An ever-growing body of research confirms that gratitude has a number of potent health benefits. As noted by Dr. P. Murali Doraiswamy,1 an expert in brain and mind health:2 "If [thankfulness] were a drug, it would be the world's best-selling product with a health maintenance indication for every major organ system." Gratitude actually alters your brain in a number of beneficial ways, and helps:3
- Improve physical health by having a general pain-lowering effect, lowering inflammation and blood sugar, improving immune function,4 blood pressure and heart health5 and encouraging general self-care
- Increase happiness and life satisfaction by lowering stress and emotional distress
- Improve emotional resiliency, which also helps combat stress and anxiety
- Improve mental health by triggering the release of antidepressant and mood-regulating chemicals such as serotonin, dopamine, norepinephrine and oxytocin, while inhibiting the stress hormone cortisol
- Improve sleep,6 which can have far-reaching benefits for physical and mental health
Research has also demonstrated that gratitude is the single best predictor of good relationships. Indeed, long before modern scientists confirmed these benefits, the philosophers of old espoused gratitude as the way to sanity, good health and life satisfaction.
I recently finished reading “The Little Book of Gratitude,” by Robert Emmons. It’s a great book that I highly recommend if you need some inspiration. In it, he states, “We did not create or fashion ourselves, and we did not get to where we are in life by ourselves. So, living in gratitude is living in truth. It is the most accurate and honest approach to life.”
According to Emmons, gratitude involves “affirming the good and recognizing its sources. It is the understanding that life owes me nothing and all the good I have is a gift, accompanied by an awareness that nothing can be taken for granted.”
Generosity and Happiness Are Neurally Linked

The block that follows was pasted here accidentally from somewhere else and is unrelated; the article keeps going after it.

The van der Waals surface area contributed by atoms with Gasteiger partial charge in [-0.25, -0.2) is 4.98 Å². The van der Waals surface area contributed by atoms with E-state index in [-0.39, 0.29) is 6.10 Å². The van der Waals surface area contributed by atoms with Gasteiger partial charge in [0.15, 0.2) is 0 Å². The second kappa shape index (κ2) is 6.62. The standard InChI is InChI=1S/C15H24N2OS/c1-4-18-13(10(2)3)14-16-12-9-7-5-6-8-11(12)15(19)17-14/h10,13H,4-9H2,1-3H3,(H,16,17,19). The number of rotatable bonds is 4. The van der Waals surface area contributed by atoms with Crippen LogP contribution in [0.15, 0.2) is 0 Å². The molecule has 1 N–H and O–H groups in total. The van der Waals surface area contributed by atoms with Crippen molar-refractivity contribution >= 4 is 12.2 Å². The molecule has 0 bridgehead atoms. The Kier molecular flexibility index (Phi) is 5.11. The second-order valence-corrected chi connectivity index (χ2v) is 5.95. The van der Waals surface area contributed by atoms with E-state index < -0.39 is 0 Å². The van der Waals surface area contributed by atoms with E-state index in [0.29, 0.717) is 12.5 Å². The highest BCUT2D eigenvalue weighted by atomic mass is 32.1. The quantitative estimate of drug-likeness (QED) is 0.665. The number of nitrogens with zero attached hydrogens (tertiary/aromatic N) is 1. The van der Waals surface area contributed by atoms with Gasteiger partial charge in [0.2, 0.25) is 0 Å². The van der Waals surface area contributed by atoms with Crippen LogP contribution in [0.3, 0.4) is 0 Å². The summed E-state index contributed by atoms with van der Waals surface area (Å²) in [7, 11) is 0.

Interestingly, generosity has also been linked to happiness, which may seem counterintuitive since giving to others means sacrificing some of your own physical or emotional resources. Still, many decide to do it anyway — perhaps because they anticipate the feel-good afterglow.7 This experience has now been validated by science showing that generosity and happiness are actually wired together in your brain. As explained by the researchers:8
“We hypothesized that participants who had committed to spending their endowment on others would behave more generously in the decision-making task as well as self-report greater increases in happiness as compared to the control group. Importantly, we predicted that the neural link between generosity and happiness would involve functional interactions between brain regions engaged in generous behavior (TPJ) and those mediating happiness (ventral striatum).
The results confirmed our hypotheses. We found significantly higher levels of generous behavior and happiness, as reflected by greater TPJ activity for generous choices and generosity-related connectivity of the TPJ with striatal happiness regions in the experimental group. We thus conclude that the interplay of these brain regions links commitment-induced generosity with happiness.”
Unfortunately, many underestimate the link between generosity and happiness, and in fact assume the opposite — that they will be happier after spending money on themselves than others, for example.9 Now that you know otherwise, you can put this pearl of wisdom to good use. As study author, professor Phillipe Tobler, from the department of economics at the University of Zurich, said in a news release, “You don’t need to become a self-sacrificing martyr to feel happier. Just being a little more generous will suffice.”10